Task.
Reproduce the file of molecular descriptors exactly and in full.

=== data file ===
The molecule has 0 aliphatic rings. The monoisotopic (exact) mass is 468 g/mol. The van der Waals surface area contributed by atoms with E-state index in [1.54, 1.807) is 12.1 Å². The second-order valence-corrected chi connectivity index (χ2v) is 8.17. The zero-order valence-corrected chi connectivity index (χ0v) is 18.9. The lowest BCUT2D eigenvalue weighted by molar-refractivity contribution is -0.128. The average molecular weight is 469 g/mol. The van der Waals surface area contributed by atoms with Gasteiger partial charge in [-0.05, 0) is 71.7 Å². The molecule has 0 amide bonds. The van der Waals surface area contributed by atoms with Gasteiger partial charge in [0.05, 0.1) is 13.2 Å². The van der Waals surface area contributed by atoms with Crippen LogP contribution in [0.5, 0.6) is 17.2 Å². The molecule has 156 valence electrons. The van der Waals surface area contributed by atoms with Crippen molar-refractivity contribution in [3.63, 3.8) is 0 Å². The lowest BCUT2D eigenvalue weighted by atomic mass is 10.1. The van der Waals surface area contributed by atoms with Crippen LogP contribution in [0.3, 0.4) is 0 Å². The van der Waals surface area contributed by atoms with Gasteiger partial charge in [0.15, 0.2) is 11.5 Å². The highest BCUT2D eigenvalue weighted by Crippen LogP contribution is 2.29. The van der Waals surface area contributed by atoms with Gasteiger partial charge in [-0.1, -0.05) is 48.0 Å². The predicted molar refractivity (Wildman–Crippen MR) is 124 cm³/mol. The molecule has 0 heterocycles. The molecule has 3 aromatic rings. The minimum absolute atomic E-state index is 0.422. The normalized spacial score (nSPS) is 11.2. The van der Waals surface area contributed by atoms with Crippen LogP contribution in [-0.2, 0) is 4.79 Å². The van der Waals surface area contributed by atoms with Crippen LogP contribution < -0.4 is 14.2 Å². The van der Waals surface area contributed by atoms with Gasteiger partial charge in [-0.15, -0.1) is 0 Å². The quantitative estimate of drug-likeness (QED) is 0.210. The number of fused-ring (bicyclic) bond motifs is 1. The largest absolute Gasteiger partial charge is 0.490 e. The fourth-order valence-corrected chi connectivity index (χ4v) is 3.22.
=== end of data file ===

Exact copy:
The molecule has 0 aliphatic rings. The monoisotopic (exact) mass is 468 g/mol. The van der Waals surface area contributed by atoms with E-state index in [1.54, 1.807) is 12.1 Å². The second-order valence-corrected chi connectivity index (χ2v) is 8.17. The zero-order valence-corrected chi connectivity index (χ0v) is 18.9. The lowest BCUT2D eigenvalue weighted by molar-refractivity contribution is -0.128. The average molecular weight is 469 g/mol. The van der Waals surface area contributed by atoms with Gasteiger partial charge in [-0.05, 0) is 71.7 Å². The molecule has 0 amide bonds. The van der Waals surface area contributed by atoms with Gasteiger partial charge in [0.05, 0.1) is 13.2 Å². The van der Waals surface area contributed by atoms with Crippen LogP contribution in [0.5, 0.6) is 17.2 Å². The molecule has 156 valence electrons. The van der Waals surface area contributed by atoms with Crippen molar-refractivity contribution in [3.63, 3.8) is 0 Å². The lowest BCUT2D eigenvalue weighted by atomic mass is 10.1. The van der Waals surface area contributed by atoms with Crippen LogP contribution in [0.3, 0.4) is 0 Å². The van der Waals surface area contributed by atoms with Gasteiger partial charge in [0.15, 0.2) is 11.5 Å². The highest BCUT2D eigenvalue weighted by Crippen LogP contribution is 2.29. The van der Waals surface area contributed by atoms with Gasteiger partial charge in [-0.1, -0.05) is 48.0 Å². The predicted molar refractivity (Wildman–Crippen MR) is 124 cm³/mol. The molecule has 0 heterocycles. The molecule has 3 aromatic rings. The minimum absolute atomic E-state index is 0.422. The normalized spacial score (nSPS) is 11.2. The van der Waals surface area contributed by atoms with Crippen LogP contribution in [-0.2, 0) is 4.79 Å². The van der Waals surface area contributed by atoms with Crippen LogP contribution < -0.4 is 14.2 Å². The van der Waals surface area contributed by atoms with Gasteiger partial charge in [-0.15, -0.1) is 0 Å². The quantitative estimate of drug-likeness (QED) is 0.210. The number of fused-ring (bicyclic) bond motifs is 1. The largest absolute Gasteiger partial charge is 0.490 e. The fourth-order valence-corrected chi connectivity index (χ4v) is 3.22.